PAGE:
Nearly a third of the Earth’s electricity will come from renewables by 2024, according to the International Energy Agency.  However, they warned that the expansion will still be “well short” of what’s required to meet aggressive goals aimed at fighting climate change.  A bipartisan group of 231 mayors sent a letter to Congress urging them to pass the Renewable Energy Extension Act (HR 3961/S. 2289), a five-year extension of the solar Investment Tax Credit.  Here’s a utility rate request that’s pretty unusual:  Camden News reports that “South Arkansas electric utility seeks rate reduction”.  Why?  “Ouachita Electric Cooperative is preparing to ask state regulators to lower rates for its 7,000 members in five south Arkansas counties. The decrease is fueled by advances in solar power and other efficiencies the utility has created.”  More good news from Ensia:  “New report: Efficiency can cut U.S. energy use and greenhouse gas emissions in half by 2050”.

The Roanoke Times says that “Work on Mountain Valley Pipeline is winding down” but not because of the coming winter.  “Mountain Valley has lost three sets of key permits — all suspended because of the pipeline’s impact on the environment — that have fallen like slow-motion dominoes for a project that was supposed to be done by now.”  In another recent piece, the Times reports “Another delay, cost increase for Mountain Valley Pipeline”.  The Virginia Mercury has this recent headline, echoing the same stories:  “Mountain Valley Pipeline’s cost rises to $5.5 billion, completion pushed to 2020”.  The Post and Courier asks:  “Will SC need gas pipeline like it needed abandoned coal, nuclear plants?”  The piece questions Dominion Energy’s CEO’s wish to “to bring the [Atlantic Coast Pipeline into South Carolina]… if the demand is there”, concluding “It might turn out that we really do need additional natural gas capacity. Or it might turn out that we need another natural-gas pipeline about as much as we needed the coal plant and the nuclear reactors.”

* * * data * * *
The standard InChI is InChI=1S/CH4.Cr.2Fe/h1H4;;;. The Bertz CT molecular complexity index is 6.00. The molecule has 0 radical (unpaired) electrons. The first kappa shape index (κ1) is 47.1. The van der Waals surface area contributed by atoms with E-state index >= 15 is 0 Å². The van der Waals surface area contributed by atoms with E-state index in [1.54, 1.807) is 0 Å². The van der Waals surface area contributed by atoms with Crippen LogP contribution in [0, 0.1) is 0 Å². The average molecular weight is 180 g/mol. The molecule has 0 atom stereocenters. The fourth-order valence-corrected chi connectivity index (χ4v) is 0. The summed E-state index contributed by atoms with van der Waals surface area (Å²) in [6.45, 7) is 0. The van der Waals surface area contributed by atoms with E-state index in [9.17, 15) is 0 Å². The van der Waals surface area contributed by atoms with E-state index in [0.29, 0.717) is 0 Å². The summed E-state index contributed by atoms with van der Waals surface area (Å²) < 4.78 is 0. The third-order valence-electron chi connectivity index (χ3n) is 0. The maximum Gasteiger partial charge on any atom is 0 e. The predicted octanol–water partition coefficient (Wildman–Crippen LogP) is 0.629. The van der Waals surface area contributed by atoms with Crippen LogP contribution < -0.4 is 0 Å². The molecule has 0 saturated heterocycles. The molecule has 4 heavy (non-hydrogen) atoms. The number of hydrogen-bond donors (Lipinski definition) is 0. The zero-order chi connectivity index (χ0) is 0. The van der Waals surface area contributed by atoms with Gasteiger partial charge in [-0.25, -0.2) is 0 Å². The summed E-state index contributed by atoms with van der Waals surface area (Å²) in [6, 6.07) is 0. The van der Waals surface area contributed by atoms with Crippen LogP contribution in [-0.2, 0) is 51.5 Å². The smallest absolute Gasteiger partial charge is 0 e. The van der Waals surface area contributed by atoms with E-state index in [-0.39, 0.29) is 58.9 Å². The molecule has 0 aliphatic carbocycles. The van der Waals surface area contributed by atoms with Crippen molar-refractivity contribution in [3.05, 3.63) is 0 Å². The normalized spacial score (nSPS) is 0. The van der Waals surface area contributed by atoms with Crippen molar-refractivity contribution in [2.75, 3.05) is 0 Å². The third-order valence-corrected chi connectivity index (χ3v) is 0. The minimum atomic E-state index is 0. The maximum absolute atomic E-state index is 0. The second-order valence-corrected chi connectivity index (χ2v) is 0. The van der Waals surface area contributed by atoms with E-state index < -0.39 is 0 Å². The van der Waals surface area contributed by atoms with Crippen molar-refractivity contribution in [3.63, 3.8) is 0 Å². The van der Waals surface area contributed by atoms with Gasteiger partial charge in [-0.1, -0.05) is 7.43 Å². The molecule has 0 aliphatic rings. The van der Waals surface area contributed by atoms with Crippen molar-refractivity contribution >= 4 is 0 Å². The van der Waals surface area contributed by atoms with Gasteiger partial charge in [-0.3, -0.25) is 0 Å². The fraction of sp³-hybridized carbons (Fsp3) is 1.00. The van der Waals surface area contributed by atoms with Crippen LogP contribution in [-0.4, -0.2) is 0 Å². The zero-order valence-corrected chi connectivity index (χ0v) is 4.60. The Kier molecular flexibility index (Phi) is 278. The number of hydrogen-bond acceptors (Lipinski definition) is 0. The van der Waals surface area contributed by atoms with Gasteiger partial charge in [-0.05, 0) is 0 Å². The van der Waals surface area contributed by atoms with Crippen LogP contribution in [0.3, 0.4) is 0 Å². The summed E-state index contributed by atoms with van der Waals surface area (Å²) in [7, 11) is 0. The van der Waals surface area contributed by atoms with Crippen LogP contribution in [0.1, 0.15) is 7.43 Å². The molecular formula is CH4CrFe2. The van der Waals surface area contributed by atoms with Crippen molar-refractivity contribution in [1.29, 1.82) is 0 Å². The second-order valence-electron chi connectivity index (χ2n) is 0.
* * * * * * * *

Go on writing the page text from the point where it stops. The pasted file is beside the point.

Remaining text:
Maritime transport is a large contributor to CO2 emissions.  This Guardian article reports in “Winds of change: the sailing ships cleaning up sea transport” that “Clean transport is the missing link, as many so-called sustainable or ethical goods are currently carried on ships that pollute the air and sea,” and that several shipping companies are increasing their transport of “sail cargo”.  Grist tells the story of “DREAMBOATS [and how] Space-age sails, bionic hulls, clean fuels drawn from the oceans themselves — the shipping industry is poised for transformation … if the stars align.”

The cost gap between electric and gas model cars is beginning to shrink, according to Rachelle Petusky, the manager of research and market intelligence for Cox Automotive Mobility.  And that shift is going to accelerate.

The Guardian has this opinion piece about New York State’s lawsuit against ExxonMobil.  Discussing how mis- and dis-information campaigns have slowed the public’s grasp about the dangers of carbon pollution, the authors reference their report, “America Misled: How the Fossil Fuel Industry Deliberately Misled Americans About Climate Change”.  They conclude:  “Exposing and explaining the techniques of denial are crucial steps in neutralizing disinformation… from any source. Once people know the ways they can be deceived, disinformation no longer has power over them…. But it’s not enough to offer information – we also have to expose disinformation, so that people understand what we have been up against.” Inside Climate News also writes about this trial and about “Former Exxon Scientists Tell[ing] Congress of Oil Giant’s Climate Research Before Exxon Turned to Denial”. UPI reports on another lawsuit on the same issue: “Supreme Court declines to issue stay in Baltimore suit against oil companies”.  Inside Climate News says Massachusetts has also sued ExxonMobil “Over Climate Change, Accusing the Oil Giant of Fraud”.  Politico has a story explaining how “Researchers can now link weather events to emissions – and to the companies responsible. A string of lawsuits is about to give “attribution science” a real-life test.”